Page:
About two years ago, when we were living in Italy, we were at an end-of-the-year picnic with Pip’s school. I found myself talking a father of one of her classmates, who spoke English quite well.
Of course, we weren’t long into the conversation before he asked, “So… what do you do?”
Me: I’m a stay-at-home mom.
Him: You mean, you don’t work at all?
Maybe he doesn’t understand English as well as he speaks it. I tried again…
Me: I stay at home with my daughters. That’s my job.
(I consider telling him that I have a blog and that I really want to be a writer, but I already have a full-time, unpaid position so it's going sort of slowly… but decide this would prove his point that what I'm doing now isn't fully "work".)
Me: And since we’ve just up and moved to another country, I’m pretty busy with the whole learning a foreign language, trying to keep Bean out of therapy after a traumatic preschool experience, and all this damn driving.
Him: Well, are you going to get a job here?
Me: Maybe I’m not making myself clear. I’m pretty much booked… this stay-at-home mom business is a 24-hour thing and now that we’re living in your ass-backwards country, I’m working overtime on a daily basis.
Him: Wow. That sounds like the good life. Where can I find a job like that? Chuckle.
I think I said something about his mother under my breath and made my best attempt to put a curse on his perfect, Italian hair while I walked away. Never before had the answer to that question received such a condescending response… which says more about the men in Italy than it does anyone’s choice to be at home with her children.
I found myself fighting back the urge to march back over to him and justify my decision. To tell him all the sacrifices my husband and I make because this is what we want for our family. I had some inane desire for him to know that I’ve never had a cleaning lady and that we don’t go out to eat very often, that my husband checks our bank account on a daily basis (which has more to do with my husband’s issues with money than my choice to stay at home) and that I barely ever go shopping (outside of the grocery)… I could have gone on and on. It could have gotten ugly. There could have been poking and name calling.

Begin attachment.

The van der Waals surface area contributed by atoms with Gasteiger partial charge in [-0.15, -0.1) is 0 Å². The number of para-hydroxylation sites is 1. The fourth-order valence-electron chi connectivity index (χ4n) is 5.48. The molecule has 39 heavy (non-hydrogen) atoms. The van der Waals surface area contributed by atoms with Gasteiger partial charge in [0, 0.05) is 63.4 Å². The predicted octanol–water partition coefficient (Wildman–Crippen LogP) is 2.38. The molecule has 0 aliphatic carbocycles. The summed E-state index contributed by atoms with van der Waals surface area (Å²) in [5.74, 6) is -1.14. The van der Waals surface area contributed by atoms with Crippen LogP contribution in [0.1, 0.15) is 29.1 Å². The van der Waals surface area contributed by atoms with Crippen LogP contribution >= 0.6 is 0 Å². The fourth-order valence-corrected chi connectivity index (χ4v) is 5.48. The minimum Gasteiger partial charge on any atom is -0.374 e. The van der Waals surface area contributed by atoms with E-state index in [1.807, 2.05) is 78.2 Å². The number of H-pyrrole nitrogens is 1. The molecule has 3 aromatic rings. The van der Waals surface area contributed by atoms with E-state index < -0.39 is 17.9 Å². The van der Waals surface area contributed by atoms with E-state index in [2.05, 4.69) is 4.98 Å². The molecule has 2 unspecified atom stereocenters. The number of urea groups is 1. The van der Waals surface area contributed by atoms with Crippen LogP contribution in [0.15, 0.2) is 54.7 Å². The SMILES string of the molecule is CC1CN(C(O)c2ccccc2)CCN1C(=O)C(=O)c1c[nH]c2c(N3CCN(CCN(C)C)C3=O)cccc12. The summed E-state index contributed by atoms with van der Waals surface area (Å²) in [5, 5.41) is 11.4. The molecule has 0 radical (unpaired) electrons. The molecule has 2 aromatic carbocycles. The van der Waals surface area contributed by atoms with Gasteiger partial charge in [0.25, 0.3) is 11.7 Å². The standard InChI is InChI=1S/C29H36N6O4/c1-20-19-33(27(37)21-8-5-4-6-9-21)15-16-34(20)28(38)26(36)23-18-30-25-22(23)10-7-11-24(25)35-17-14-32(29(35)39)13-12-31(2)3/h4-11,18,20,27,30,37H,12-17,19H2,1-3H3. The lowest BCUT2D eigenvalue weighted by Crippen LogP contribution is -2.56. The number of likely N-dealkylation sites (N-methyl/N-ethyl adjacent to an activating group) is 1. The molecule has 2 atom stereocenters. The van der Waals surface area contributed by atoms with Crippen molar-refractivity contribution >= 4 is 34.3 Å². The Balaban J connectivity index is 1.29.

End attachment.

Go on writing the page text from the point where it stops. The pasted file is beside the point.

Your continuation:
But, instead, I took a deep breath and told myself that he wasn’t worth the effort. Which, of course, he wasn’t.
This question, “what do you do?” has taken many forms over the past seven years, once I had Pip and decided to be a stay-at-home-mom. There are people I meet that wonder, “so… when are you going back to work?” There are friends who wonder, “will you to go back into teaching?” There are other friends who want to know, “will you do anything else once the kids are in school full time?” And there are my favorite friends who ask me, “are you ever going to do anything with your writing?” because it seems like maybe they assume I could and that feels more like a compliment than a question.
And then there are obnoxious, Italian men with superiority complexes who want to make me feel like I’m doing nothing of any value, with the exception of “living the good life”.
Which is probably why I have always felt like this inquiry verges on the deeply personal… sort of like when I was pregnant and old women in the grocery store would ask me if I was going to breastfeed? (I’m not sure, lady, but why don’t you give me your thoughts because your opinion means the world to me.)
And while I don’t find questions about my career or my career choice to be inappropriate, I sometimes feel as though they pick at that sensitive area that sits silently between working moms and stay-at-home moms.
It’s as though the world is to assume that the answer to this question is, in fact, your judgment on the subject matter itself. In other words, if I stay at home I must believe that I have chosen the right path; when a mother chooses to work, then she’s saying she believes her choice is the right one. And the endless network of reasons why each of us makes this choice is completely ignored and the assumption that we’ve made a judgment call on all moms is speaking for us.
But most probably we’re not making a judgment call at all. We’re just making the choice that’s best for us… the one with which we can live and still maintain the most sanity.
I recently went on a girls’ trip to Florida with three other dear friends. At one point during the weekend we were talking about careers and what we want to do, be doing, dream of doing, and so forth. At one point I said, in describing myself, “…just a mom.”
The three of them immediately scolded me. “Not just a mom… a MOM!!”
This serves to remind me of several things: 1) as mothers, we should be proud of whom we are and the choice we’ve made; 2) I’m grateful that I have the option to make that choice; 3) some
Italian men are stupid; 4) a once-a-year girls’ weekend should be a staple in every family’s budget.